Britney Spears was given 'pre-packaged envelopes' of her medication by her security detail, an ex-staffer said in a new documentary
Britney Spearswas given "pre-packaged envelopes" of her medicine, a former staffer said.
- Alex Vlasov, who worked on Spears' security detail for years, made the allegation in a new doc.
- "How is it okay that we're in charge of her medication?" he said in "
Controlling Britney Spears."
Britney Spears was given "pre-packaged envelopes" of her medication by her security detail, according to the new documentary "The New York Times Presents: Controlling Britney Spears."
Alex Vlasov, the executive assistant of operations at Black Box Security (which was reportedly used by Spears' father Jamie for the singer's security detail), made the shocking allegation.
"How is it okay that we're in charge of her medication? We're given pre-packaged envelopes," Vlasov said in the documentary.
According to Vlasov, he was told by his higher-ups: "This is what security should be doing because this is what the client is asking for, or this is what the client needs... The client is Jamie [Spears]."
"It really reminded me of somebody who was in prison," Vlasov added. "Every single request was monitored and recorded.
"She's just like a child, and like any other minor who needs her parents consent," he said.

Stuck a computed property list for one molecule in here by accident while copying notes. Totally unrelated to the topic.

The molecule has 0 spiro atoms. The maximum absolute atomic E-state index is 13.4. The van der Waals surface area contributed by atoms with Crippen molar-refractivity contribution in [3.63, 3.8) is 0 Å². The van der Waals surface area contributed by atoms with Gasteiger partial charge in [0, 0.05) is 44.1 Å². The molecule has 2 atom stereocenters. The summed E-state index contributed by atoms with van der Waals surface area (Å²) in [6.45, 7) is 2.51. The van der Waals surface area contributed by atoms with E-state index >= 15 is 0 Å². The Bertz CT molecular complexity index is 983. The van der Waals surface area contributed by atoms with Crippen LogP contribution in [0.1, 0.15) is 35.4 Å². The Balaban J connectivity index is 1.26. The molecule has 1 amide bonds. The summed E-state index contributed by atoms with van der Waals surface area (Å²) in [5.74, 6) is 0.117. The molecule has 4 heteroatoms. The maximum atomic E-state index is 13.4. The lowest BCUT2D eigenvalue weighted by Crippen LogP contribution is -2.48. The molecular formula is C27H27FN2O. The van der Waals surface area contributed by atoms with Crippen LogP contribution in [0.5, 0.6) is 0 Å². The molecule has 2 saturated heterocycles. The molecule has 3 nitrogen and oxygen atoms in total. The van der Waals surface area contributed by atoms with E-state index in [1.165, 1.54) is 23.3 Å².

Edan Yemini, president of Black Box Security, denied Vlasov's claims in a statement shown in the documentary. Per Yemini, Black Box employees have "always conducted themselves within the professional, ethical and legal bounds, and they are particularly proud of their work in keeping Ms. Spears safe for many years."
Representatives for Spears, her father, and Black Box didn't immediately respond to Insider's requests for comment.
The new documentary (a follow-up to "Framing Britney Spears," which sparked conversations about the singer's wellbeing and legal situation when it premiered earlier this year) is filled with bombshell allegations from Vlasov and other former members of Spears' team.
Tish Yates, the head of wardrobe for the 2009 "Circus" tour, recalled that Spears once became terrified she'd fail a drug test and be unable to see her children after smelling marijuana smoke during a tour stop.
"She is distressed. She is upset," Yates recalled in the documentary. "She's yelling, 'It smells like pot. It smells like pot. I can't breathe this. I cannot breathe is. I will fail a drug test. I won't see my boys.'"
And in a clip that premiered Friday on "Good Morning America," Vlasov also revealed that the singer was being recorded - and that he was once asked to delete "extremely sensitive" audio footage by other members of Spears' team.
The staffer said the other team members told him that "nobody can ever know about this" and he needed "to delete everything on it, so there's no record of it."
But being asked to wipe the devices "raised so many red flags," he said in the clip.
"I did not want to be complicit in whatever they were involved in, so I kept a copy, because I don't want to delete evidence," Vlasov said.
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